The Court of Appeal in Warsaw has largely dismissed the appeal of editor-in-chief of ‘Gazeta Polska’ Tomasz Sakiewicz against the Open Dialogue Foundation for the cover of the weekly, which depicts Kramek as a Wehrmacht soldier.
- The journalist must apologize to Kramek and pay him compensation.
- The court changed the part of the decision regarding the publication of the apology, ordering to place the statement of apology on the second page of the weekly, and not on the cover, as it was decided by the court of the first instance.
- The court also rejected Kramek’s request to post the apology on the ‘Gazeta Polska’ website on the permanent basis.
The case concerns a lawsuit filed by the husband of Lyudmyla Kozlovska, the President of the Open Dialogue Foundation, against Tomasz Sakiewicz for the August 2017 cover of ‘Gazeta Polska’, which depicted Wehrmacht soldiers under the headline “New September campaign. We know the plans for the autumn coup”. The cover features a photo montage of a German soldier breaking through a Polish border barrier, with Kramek’s face on it.
In the lawsuit, Kramek demanded PLN 30,000 in compensation, PLN 20,000 to the Women’s Rights Centre Foundation and an apology.
In July last year, the District Court in Warsaw ordered compensation of PLN 15,000, a payment of PLN 10,000 to the Women’s Rights Centre Foundation and an apology on the cover of ‘Gazeta Polska’. Sakiewicz appealed against this decision.
Today, the Court of Appeal in Warsaw legally upheld part of the District Court’s decision to compensate PLN 15,000 and pay PLN 10,000 to the Women’s Rights Centre Foundation. The court, however, changed the part of the decision regarding the publication of the apology, ruling that the statement of apology should be placed on the second page of the weekly newspaper, and not on the cover, as it was decided by the court of the first instance.
“The requirement to the editor-in-chief to place the entire text of the apology on the cover of the weekly goes, in the opinion of the Court of Appeal, beyond the proportionality necessary to eliminate the consequences of the damage caused to the plaintiff by this publication of a satirical work, that is, the cover,” the judge Edita Jefimko justified the decision.
The court of the second instance also did not satisfy Kramek’s demand to post a statement of apology on the website of ‘Gazeta Polska’ on a permanent basis.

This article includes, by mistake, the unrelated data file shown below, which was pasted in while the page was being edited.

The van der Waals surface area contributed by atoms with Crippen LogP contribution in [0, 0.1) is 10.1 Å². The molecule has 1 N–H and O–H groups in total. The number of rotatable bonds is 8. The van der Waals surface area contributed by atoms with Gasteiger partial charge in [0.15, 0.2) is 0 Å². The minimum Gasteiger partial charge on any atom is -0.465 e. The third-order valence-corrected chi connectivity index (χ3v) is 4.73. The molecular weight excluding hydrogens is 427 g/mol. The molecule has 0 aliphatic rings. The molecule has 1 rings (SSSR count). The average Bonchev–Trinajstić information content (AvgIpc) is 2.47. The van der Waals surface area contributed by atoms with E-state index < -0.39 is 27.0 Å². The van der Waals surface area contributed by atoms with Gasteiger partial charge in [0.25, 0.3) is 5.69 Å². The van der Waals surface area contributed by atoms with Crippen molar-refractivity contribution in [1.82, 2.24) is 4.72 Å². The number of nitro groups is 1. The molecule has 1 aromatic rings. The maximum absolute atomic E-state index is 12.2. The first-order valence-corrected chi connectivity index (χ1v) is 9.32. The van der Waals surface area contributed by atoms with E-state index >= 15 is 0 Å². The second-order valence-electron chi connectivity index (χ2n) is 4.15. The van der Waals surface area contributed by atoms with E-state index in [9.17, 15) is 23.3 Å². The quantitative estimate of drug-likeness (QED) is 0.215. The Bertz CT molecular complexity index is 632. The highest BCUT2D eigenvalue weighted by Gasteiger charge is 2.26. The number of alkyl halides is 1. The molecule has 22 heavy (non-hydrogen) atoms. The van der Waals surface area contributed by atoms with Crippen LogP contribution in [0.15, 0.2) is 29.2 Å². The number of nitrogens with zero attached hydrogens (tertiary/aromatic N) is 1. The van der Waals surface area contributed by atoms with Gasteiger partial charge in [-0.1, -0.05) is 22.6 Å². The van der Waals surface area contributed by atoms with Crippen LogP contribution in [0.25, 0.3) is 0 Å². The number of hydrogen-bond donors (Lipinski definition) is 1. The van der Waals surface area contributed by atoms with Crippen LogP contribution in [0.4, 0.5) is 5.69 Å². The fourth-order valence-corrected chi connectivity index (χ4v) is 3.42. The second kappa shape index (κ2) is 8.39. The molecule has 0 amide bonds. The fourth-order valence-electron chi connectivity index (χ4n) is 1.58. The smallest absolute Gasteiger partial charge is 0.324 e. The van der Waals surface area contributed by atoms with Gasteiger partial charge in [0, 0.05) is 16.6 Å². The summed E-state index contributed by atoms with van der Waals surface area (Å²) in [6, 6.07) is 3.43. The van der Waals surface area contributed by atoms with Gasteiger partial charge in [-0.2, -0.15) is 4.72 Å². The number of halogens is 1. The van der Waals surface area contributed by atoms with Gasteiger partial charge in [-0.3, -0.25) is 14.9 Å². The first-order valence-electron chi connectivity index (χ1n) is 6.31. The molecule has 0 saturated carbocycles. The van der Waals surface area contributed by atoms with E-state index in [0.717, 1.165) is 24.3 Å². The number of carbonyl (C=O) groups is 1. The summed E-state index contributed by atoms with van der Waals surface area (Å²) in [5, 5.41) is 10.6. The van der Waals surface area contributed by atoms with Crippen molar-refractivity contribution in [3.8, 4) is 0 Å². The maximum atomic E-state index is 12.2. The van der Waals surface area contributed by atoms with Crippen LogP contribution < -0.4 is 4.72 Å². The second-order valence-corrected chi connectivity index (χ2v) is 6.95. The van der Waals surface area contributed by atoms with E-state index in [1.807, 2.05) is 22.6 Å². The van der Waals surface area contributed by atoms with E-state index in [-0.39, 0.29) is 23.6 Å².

In the part concerning property issues, the Warsaw Court of Appeal rejected Sakiewicz’s appeal. “Defamatory, stigmatising criticism with the use of a photograph, which was created for the propaganda purposes of a totalitarian state with reference to the symbolic figure of the Nazi invader, cannot be considered righteous and actually serve the public good. Thus, the regional court correctly concluded that the plaintiff’s personal non-property rights in the form of his business reputation, dignity and good name were violated. Therefore, he lawfully took legal remedies, applying property and non-property methods of such protection.”
As the court stressed, freedom of the press does not mean the right to attack by using satire containing defamatory content. “In judicial practice, the prevailing opinion is that the limits of protection of freedom of expression are the requirements of journalistic integrity, preservation of high art and professional ethics. In this case, these principles were violated due to the use of defamatory elements against the plaintiff on the cover,” said Judge Jefimko.
Sakiewicz and Kramek spoke after the verdict
Sakiewicz, commenting on the verdict, pointed to the gross, in his opinion, inequality of arms in the process. “In the hearing of the court of the first instance I was not allowed to take part in the trial at all, and neither were my witnesses and the judge made no secret of his sympathy for Kramek. The court of the second instance only “spruced up” the decision of the court of the first instance. Kramek could interrogate me and I could not interrogate him. I also couldn’t interrogate witnesses,” the journalist said. He added that satire is not punished in Poland and that the cover was satirical.
Bartosz Kramek, for his part, told Onet that he was pleased with the verdict, but believes that “the financial penalty should have been much tougher to have an educational effect”. “Government propaganda centres, to which ‘Gazeta Polska’ belongs, pretend to be the media, and make a fuss when they believe freedom of speech is threatened. It is difficult to find a greater confusion of concepts,” he said.
“Media functionaries defending the government portray themselves as journalists pursued by sinister, foreign, anti-Polish forces, which they heroically resist. They receive lavish salaries fighting real and imaginary enemies of the ruling party,” he assessed.
“Contrary to the narrative of ‘Gazeta Polska’, the media holding company of Tomasz Sakiewicz, backed by the institutions of one state party and facade institutions, party appendages in the form of the Polish Journalists Association and the so-called public media, is the decisive privileged party in this dispute. This is the system we are up against. There is an unequal power against us in almost every respect — from financial opportunities to media coverage,” Kramek concluded.
In other media:
- OKO.press: MEP Tarczynski and editor-in-chief of “Gazeta Polska”, Sakiewicz, lost their lawsuits against ODF. They must apologise (August 22, 2022)
- Gazeta Wyborcza: Libellers must apologise and pay for the cover story (August 12, 2022)
- Dziennik.pl: Sakiewicz must apologise for the cover of “Gazeta Polska”. There’s a court decision (August 11, 2022)